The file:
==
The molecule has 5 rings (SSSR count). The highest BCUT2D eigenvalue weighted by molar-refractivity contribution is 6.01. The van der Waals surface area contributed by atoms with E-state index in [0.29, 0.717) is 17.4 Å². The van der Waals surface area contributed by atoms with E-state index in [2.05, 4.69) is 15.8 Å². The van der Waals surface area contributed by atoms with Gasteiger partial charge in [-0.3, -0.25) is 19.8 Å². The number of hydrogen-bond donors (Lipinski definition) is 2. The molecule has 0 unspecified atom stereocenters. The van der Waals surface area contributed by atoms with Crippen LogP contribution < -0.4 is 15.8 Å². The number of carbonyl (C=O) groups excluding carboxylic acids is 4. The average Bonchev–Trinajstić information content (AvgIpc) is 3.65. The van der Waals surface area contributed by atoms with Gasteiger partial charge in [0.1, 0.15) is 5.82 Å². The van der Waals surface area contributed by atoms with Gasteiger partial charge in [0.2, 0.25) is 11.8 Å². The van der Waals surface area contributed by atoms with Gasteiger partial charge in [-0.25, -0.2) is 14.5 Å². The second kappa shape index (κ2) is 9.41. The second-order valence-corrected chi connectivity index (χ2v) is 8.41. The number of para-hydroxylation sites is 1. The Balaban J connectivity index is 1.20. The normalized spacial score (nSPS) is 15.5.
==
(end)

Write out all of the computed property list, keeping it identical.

The molecule has 5 rings (SSSR count). The highest BCUT2D eigenvalue weighted by molar-refractivity contribution is 6.01. The van der Waals surface area contributed by atoms with E-state index in [0.29, 0.717) is 17.4 Å². The van der Waals surface area contributed by atoms with E-state index in [2.05, 4.69) is 15.8 Å². The van der Waals surface area contributed by atoms with Gasteiger partial charge in [-0.3, -0.25) is 19.8 Å². The number of hydrogen-bond donors (Lipinski definition) is 2. The molecule has 0 unspecified atom stereocenters. The van der Waals surface area contributed by atoms with Crippen LogP contribution < -0.4 is 15.8 Å². The number of carbonyl (C=O) groups excluding carboxylic acids is 4. The average Bonchev–Trinajstić information content (AvgIpc) is 3.65. The van der Waals surface area contributed by atoms with Gasteiger partial charge in [0.1, 0.15) is 5.82 Å². The van der Waals surface area contributed by atoms with Gasteiger partial charge in [0.2, 0.25) is 11.8 Å². The van der Waals surface area contributed by atoms with Gasteiger partial charge in [-0.25, -0.2) is 14.5 Å². The second kappa shape index (κ2) is 9.41. The second-order valence-corrected chi connectivity index (χ2v) is 8.41. The number of para-hydroxylation sites is 1. The Balaban J connectivity index is 1.20. The normalized spacial score (nSPS) is 15.5.